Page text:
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September 8, 2021

BP to study feasibility of green hydrogen production in Australia

The study is aimed at helping in decarbonising the Kwinana Industrial Area, the Western Australia’s largest industrial cluster.

By Archana Rani

BP Australia has partnered with investment banking company Macquarie Capital to study the feasibility of producing green hydrogen at the Kwinana site in Western Australia.

Backed by funding from the Western Australian Government, the study is aimed at helping in decarbonising the Kwinana Industrial Area near Perth.

Said to be Western Australia’s largest industrial cluster, the Kwinana Industrial Area is home to numerous high-emission power plants, mineral refineries, chemical plants, and cement works.

BP’s study will focus on producing green hydrogen at its former refinery site in Kwinana.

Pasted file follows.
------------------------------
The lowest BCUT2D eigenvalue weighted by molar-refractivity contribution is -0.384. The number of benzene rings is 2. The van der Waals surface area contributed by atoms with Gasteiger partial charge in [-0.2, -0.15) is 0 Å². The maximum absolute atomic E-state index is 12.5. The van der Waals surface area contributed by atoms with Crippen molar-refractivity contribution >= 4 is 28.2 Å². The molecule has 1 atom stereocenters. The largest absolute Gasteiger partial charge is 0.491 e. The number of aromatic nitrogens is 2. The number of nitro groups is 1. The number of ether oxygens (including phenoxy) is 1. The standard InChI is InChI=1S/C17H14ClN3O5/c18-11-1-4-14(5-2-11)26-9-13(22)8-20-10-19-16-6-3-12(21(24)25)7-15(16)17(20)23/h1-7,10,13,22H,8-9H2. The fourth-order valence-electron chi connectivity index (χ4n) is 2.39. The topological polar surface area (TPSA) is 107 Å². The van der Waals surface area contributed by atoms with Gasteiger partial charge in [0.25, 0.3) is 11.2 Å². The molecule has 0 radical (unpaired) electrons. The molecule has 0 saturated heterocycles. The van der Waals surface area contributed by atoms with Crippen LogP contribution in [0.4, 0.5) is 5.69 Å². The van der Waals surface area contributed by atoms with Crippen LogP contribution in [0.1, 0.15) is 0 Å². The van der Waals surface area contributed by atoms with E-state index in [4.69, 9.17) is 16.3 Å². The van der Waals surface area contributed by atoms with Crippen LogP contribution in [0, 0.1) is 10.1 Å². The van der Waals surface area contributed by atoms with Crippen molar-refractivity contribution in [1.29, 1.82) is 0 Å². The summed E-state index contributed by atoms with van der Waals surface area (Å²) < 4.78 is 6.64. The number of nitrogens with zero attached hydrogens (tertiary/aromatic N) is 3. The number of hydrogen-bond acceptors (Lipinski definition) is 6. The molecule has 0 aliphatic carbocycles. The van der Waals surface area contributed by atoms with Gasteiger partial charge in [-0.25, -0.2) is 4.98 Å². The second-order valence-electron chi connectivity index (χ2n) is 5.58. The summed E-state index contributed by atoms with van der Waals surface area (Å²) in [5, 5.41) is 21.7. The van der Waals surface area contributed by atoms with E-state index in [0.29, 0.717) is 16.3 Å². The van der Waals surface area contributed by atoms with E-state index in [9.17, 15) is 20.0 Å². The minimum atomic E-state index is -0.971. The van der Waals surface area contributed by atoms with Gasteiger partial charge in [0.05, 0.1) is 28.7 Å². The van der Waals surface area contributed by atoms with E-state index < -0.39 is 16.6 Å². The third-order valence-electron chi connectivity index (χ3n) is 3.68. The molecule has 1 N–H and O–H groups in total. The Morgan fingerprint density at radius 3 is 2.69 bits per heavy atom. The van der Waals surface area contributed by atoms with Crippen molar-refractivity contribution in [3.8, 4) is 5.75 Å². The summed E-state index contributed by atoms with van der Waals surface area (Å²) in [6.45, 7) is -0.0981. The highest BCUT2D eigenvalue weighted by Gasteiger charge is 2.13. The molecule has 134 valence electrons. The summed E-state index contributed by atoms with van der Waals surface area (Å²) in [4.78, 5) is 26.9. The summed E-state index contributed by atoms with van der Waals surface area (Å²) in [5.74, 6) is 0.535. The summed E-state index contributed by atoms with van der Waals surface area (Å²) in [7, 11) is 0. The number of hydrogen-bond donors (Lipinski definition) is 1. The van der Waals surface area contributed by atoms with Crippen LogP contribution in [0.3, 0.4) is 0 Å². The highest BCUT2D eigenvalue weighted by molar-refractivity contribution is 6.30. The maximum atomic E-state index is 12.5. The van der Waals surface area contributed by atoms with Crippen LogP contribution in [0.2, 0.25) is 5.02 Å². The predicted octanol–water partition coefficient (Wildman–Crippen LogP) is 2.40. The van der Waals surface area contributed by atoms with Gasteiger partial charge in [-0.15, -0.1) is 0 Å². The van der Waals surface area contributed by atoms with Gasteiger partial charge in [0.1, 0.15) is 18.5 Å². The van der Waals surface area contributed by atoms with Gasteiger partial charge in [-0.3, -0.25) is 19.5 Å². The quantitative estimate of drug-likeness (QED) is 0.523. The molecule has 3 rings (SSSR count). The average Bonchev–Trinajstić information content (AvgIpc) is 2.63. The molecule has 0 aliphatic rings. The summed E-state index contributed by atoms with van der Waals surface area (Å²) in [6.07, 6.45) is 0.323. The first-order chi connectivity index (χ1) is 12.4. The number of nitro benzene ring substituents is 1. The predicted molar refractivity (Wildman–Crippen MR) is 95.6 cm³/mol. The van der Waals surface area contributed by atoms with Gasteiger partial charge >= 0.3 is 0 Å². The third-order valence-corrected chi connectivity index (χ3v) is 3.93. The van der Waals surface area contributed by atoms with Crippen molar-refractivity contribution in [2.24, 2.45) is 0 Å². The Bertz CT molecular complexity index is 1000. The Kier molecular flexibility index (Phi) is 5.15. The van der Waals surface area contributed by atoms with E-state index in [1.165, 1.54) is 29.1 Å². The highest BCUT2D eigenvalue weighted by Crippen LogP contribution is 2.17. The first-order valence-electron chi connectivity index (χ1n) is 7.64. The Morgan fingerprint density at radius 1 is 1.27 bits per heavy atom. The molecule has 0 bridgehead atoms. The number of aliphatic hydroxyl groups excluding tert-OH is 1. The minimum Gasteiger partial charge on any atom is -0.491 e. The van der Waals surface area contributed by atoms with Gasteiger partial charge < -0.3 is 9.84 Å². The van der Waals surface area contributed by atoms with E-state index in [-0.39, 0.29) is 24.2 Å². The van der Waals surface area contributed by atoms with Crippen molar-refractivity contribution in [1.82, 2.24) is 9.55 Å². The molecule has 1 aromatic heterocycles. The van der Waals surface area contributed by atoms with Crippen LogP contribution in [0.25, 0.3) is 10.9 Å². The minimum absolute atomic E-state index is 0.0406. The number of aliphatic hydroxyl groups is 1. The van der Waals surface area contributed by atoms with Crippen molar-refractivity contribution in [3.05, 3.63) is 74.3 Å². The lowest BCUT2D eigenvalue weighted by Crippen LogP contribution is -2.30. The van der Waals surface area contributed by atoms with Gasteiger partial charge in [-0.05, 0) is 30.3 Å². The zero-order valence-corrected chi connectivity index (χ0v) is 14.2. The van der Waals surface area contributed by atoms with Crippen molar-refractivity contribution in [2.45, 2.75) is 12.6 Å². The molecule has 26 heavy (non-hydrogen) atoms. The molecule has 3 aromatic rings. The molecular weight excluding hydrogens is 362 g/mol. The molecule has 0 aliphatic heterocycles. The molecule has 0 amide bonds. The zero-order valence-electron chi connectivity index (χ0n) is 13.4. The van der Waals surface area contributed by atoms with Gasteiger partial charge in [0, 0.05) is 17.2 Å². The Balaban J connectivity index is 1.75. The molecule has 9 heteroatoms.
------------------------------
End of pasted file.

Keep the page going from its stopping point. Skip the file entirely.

This in turn forms a part of the firm’s broader plan to repurpose its Kwinana site as an integrated energy hub to produce and distribute fuels.

Western Australia Hydrogen Industry Minister Alannah MacTiernan said: “BP’s proposal to convert the old Kwinana oil refinery into a green hydrogen hub will help to revitalise Kwinana and bring this facility into a low-emissions future.”

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The oil giant said it is already working on plans to develop a renewable fuels plant at the site to enable the production of sustainable aviation fuel and renewable diesel.

BP Australia president and Asia Pacific fuels and low carbon solutions senior vice-president Frédéric Baudry said: “Guided by the Federal Government’s Low Emission Technology Investment Roadmap, we are advancing bp Kwinana’s contribution to the creation of domestic green value chains and the decarbonisation of Australia’s hard-to-abate sectors, particularly heavy industry, mining and transport.”

Last year, BP unveiled plans to close fuel production at the 65-year old Kwinana Refinery located on the shore of Cockburn Sound at Kwinana, and convert it to an import terminal to help strengthen Western Australia’s fuel security.

The company said that the refinery, which was closed earlier this year, was no longer economically feasible due to the regional oversupply and continuous lower refining margins.

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